Incredible album of bleeding-heart catharsis from cellist Oliver Coates, think Arthur Russell doing drone metal with Fennesz, and you’re not far off Coates’ capacity for tear-jerking genius here.
Acclaimed cellist, Oliver Coates’ tactile skills are in gloaming, distressed effect for his stunning 2nd side with RVNG INTL., showing why he’s sought-out for recording with everyone from Laurel Halo and Malibu to Mica Levi and Jonny Greenwood in recent times. Following the more frivolous urges of 2018’s ’Shelley’s On Zenn-la’, Coates keeps in step with the mood of 2020 with a definitive solo album that truly speaks to his credentials, but with an almost lyrically folkwise style of storytelling wrapped up in heathered and thistly textures and windswept dynamics
Working an exquisite tension between live playing, sampling and tempestuous storms of FX, Coates embraces his darker and more vulnerable side like his life depends on it, and maybe yours, too. The first half’s ‘Caregiver’ suite starts out broodingly ambiguous and sweeps from raging noise distortion to bittersweet keen and rawest, wasted harmonics, and the 2nd side sees us off with cinematic beauties like ‘Butoh’, the crushing riffs of ‘Reunification 2018’, and its tender kiss-off starring Malibu. Fans of high grade emotional punishment need to dive in with both feet.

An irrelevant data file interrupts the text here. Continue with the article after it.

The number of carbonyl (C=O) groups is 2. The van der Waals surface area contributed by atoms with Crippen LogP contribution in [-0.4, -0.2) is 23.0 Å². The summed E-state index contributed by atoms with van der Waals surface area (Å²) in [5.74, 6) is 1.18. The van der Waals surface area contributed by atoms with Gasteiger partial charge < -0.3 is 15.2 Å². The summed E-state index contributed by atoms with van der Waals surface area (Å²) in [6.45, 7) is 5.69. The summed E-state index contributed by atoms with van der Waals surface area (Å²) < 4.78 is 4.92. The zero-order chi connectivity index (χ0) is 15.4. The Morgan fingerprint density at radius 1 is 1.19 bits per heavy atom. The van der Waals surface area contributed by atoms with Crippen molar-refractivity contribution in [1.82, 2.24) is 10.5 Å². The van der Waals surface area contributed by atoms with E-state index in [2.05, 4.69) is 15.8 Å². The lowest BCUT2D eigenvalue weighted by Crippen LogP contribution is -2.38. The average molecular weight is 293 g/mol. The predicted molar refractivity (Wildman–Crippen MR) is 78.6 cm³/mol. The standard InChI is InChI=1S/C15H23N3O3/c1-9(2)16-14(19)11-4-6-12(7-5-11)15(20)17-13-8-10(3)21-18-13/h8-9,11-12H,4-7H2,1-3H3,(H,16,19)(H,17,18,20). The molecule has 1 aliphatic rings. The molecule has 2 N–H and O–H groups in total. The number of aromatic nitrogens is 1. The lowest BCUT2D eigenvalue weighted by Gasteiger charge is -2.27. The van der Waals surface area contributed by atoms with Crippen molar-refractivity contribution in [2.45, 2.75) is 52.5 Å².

At the heart of Christian Stadsgaard's solo project Vanity Productions is an emotive charge that's tempered by an austere and self-disciplined approach to composition.
"Entitled 'But All Spiked,' the album presents a suite of five pieces that veer surely yet subtly through a complimentary range of acousmatic environments. Of his recent works its perhaps 'Only The Stars Come Out At Night' that most resembles a preliminary route in to the arena of his new album. Sometimes overtly, though often with a cryptic veneer, he modulates a central refrain across each piece that comes to engulf the stereo field with different intentions. Citing the influence of American minimalist composers, Stadsgaard has refigured some of the compositional practices towards his particular context and oeuvre.